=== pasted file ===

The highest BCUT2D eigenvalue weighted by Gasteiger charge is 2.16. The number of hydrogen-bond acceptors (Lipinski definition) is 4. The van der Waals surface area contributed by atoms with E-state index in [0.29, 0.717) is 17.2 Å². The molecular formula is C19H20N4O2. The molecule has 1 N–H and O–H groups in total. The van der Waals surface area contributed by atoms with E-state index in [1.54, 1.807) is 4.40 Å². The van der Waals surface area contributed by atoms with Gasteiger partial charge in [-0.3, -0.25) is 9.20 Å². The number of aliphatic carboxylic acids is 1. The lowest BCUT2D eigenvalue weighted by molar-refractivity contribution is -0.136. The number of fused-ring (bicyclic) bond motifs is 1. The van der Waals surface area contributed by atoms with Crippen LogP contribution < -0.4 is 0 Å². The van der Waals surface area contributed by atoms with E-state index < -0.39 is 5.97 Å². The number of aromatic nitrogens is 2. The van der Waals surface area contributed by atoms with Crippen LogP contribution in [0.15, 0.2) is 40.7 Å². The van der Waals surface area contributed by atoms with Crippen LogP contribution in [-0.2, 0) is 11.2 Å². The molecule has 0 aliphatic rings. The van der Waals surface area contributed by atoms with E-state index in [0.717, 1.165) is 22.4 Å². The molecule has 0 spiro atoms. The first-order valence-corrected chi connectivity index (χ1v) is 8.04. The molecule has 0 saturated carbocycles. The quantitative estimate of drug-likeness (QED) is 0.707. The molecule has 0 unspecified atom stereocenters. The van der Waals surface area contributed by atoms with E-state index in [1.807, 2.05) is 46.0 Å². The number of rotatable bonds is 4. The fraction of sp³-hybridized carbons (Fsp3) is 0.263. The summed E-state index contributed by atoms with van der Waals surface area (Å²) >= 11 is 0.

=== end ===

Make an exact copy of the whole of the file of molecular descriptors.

The highest BCUT2D eigenvalue weighted by Gasteiger charge is 2.16. The number of hydrogen-bond acceptors (Lipinski definition) is 4. The van der Waals surface area contributed by atoms with E-state index in [0.29, 0.717) is 17.2 Å². The molecular formula is C19H20N4O2. The molecule has 1 N–H and O–H groups in total. The van der Waals surface area contributed by atoms with E-state index in [1.54, 1.807) is 4.40 Å². The van der Waals surface area contributed by atoms with Gasteiger partial charge in [-0.3, -0.25) is 9.20 Å². The number of aliphatic carboxylic acids is 1. The lowest BCUT2D eigenvalue weighted by molar-refractivity contribution is -0.136. The number of fused-ring (bicyclic) bond motifs is 1. The van der Waals surface area contributed by atoms with Crippen LogP contribution < -0.4 is 0 Å². The van der Waals surface area contributed by atoms with E-state index < -0.39 is 5.97 Å². The number of aromatic nitrogens is 2. The van der Waals surface area contributed by atoms with Crippen LogP contribution in [0.15, 0.2) is 40.7 Å². The van der Waals surface area contributed by atoms with Crippen LogP contribution in [-0.2, 0) is 11.2 Å². The molecule has 0 aliphatic rings. The van der Waals surface area contributed by atoms with E-state index in [0.717, 1.165) is 22.4 Å². The molecule has 0 spiro atoms. The first-order valence-corrected chi connectivity index (χ1v) is 8.04. The molecule has 0 saturated carbocycles. The quantitative estimate of drug-likeness (QED) is 0.707. The molecule has 0 unspecified atom stereocenters. The van der Waals surface area contributed by atoms with E-state index in [1.807, 2.05) is 46.0 Å². The number of rotatable bonds is 4. The fraction of sp³-hybridized carbons (Fsp3) is 0.263. The summed E-state index contributed by atoms with van der Waals surface area (Å²) >= 11 is 0.